Most interesting topics for college essays

When a topic is not assigned for a college paper, it seems like the choices are limitless. The thought of having to choose a specific and interesting topic from a sea of ideas can seem overwhelming to say the least. It helps if you have a direction to follow in this somewhat complicated process.

Sometimes your professor solves the problem of topic selection for you, or at least gives you a general scope in which to build your essay topic. Most of the time, a student will have to choose and narrow down the topic themselves.

You can use this opportunity to explore and expound on a subject you really care about or have really passionate feelings about. A great idea may not immediately spring into your mind; if it doesn’t, don’t worry. You can use prompts or suggestions to get the brain juices flowing.

For a descriptive essay, look for ideas in these places:

  • A description of people who have won a place in history or are prominent in the news, a place that intrigues you, or a thing you find fascinating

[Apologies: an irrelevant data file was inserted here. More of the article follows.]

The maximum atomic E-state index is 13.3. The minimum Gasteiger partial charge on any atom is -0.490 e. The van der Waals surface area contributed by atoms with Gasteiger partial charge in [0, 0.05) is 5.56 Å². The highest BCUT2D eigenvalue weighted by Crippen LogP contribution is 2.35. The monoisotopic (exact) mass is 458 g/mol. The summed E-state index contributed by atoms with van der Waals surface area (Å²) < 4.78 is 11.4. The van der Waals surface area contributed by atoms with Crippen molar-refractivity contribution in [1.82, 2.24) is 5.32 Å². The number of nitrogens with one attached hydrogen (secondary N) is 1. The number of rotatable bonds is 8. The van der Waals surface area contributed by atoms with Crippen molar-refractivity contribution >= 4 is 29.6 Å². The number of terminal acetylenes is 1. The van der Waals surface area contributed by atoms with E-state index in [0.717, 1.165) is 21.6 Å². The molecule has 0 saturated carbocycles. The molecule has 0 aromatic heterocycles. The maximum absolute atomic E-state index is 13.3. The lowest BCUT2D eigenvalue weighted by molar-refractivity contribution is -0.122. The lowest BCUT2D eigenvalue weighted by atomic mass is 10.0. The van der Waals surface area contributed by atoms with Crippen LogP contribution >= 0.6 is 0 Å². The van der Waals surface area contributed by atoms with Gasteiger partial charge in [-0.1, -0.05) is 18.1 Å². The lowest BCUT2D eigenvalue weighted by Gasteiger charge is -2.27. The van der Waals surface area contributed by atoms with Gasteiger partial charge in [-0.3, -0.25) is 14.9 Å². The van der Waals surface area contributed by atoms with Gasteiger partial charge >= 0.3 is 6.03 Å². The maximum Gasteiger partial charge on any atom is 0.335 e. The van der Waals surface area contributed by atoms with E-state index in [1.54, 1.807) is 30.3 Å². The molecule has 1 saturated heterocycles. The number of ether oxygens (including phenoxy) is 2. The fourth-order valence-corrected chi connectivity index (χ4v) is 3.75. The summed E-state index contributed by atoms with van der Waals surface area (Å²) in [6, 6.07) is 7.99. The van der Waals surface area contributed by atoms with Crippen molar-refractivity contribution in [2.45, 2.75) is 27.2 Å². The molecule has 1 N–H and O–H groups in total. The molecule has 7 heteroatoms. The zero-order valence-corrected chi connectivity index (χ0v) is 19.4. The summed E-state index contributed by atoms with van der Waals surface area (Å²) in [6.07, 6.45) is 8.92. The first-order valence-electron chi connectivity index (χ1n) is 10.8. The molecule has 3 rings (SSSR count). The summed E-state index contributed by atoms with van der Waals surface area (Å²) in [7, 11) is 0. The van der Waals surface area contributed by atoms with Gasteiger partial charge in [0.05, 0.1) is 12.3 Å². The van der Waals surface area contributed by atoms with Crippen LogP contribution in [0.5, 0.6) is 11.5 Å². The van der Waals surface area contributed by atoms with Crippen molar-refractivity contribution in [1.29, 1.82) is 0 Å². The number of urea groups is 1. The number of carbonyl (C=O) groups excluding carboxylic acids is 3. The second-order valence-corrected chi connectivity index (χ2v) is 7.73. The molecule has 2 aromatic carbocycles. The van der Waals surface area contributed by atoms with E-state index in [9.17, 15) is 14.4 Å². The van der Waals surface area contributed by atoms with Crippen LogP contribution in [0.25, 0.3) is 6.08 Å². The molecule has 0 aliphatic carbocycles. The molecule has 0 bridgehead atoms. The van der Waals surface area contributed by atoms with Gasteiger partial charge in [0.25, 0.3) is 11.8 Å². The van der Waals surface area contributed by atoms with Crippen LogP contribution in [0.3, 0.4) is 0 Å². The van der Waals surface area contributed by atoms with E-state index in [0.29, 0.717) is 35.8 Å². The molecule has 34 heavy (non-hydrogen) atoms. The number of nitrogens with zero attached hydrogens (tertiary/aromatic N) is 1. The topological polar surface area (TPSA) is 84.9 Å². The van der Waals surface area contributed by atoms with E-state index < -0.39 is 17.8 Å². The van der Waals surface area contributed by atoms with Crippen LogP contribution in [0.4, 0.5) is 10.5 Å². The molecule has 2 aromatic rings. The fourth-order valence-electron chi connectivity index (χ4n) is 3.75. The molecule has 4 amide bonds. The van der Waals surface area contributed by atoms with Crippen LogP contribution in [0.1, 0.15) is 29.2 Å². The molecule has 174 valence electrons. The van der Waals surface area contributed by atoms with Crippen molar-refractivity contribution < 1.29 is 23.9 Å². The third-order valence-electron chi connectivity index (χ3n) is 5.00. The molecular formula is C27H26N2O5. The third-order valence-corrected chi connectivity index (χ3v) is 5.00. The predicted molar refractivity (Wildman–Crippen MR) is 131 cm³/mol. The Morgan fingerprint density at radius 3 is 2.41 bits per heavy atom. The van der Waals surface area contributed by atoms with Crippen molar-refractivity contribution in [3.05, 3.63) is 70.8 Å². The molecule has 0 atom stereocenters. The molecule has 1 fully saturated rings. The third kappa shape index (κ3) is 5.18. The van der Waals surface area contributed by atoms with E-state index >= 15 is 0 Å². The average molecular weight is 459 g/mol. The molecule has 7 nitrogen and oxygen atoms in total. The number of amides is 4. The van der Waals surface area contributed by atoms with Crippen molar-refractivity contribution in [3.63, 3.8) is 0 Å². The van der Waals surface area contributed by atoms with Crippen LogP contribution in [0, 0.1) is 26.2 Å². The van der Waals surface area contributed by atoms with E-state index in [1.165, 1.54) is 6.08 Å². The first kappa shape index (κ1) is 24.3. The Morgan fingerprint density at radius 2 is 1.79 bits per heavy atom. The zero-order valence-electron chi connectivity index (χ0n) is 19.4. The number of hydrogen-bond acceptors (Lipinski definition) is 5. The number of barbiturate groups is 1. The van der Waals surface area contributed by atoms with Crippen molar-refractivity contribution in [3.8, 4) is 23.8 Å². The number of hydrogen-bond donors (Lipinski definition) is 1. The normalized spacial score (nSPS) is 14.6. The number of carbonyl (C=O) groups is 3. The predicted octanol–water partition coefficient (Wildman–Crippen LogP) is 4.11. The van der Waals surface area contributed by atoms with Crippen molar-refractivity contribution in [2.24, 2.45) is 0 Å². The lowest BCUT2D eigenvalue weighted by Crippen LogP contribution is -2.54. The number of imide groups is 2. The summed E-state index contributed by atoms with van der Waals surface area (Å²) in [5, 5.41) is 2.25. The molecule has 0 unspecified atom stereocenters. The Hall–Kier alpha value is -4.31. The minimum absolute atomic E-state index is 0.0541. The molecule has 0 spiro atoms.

• Pay close attention to the details of the senses. What does the place look like? What does the thing smell or feel like? What do the people act like?

For a narrative essay, you will be like a storyteller.

  • You may be explaining, illustrating or arguing a point.
  • You can choose to weave a story around someone else’s life or use something from your own.

Compare and contrast essays revolve a lot around the similarities and differences between two people, events or pieces of writing.

  • Thing of two places you have been. How did they compare in hospitality? How did they contrast in weather?
  • Choose two professional athletes. How are they similar? What makes them different? Explore their personal or professional lives. What details can you draw out?
  • What are two different ways to break bad habits? It could be interesting to see how they compare in effectiveness, how they contrast in difficulty.

Cause and effect essays: this involves delving into what causes a reaction and then describing what reaction took place.

  • What causes students to cram for exams? What are the effects or repercussions of cramming? How does it affect the student’s ability to retain information on a long-term basis?
  • What causes people to exercise? Where do they get their motivation? Why are some people easily attuned to regular exercise and some not? What are the effects of regular exercise compared to the effects of avoiding exercise?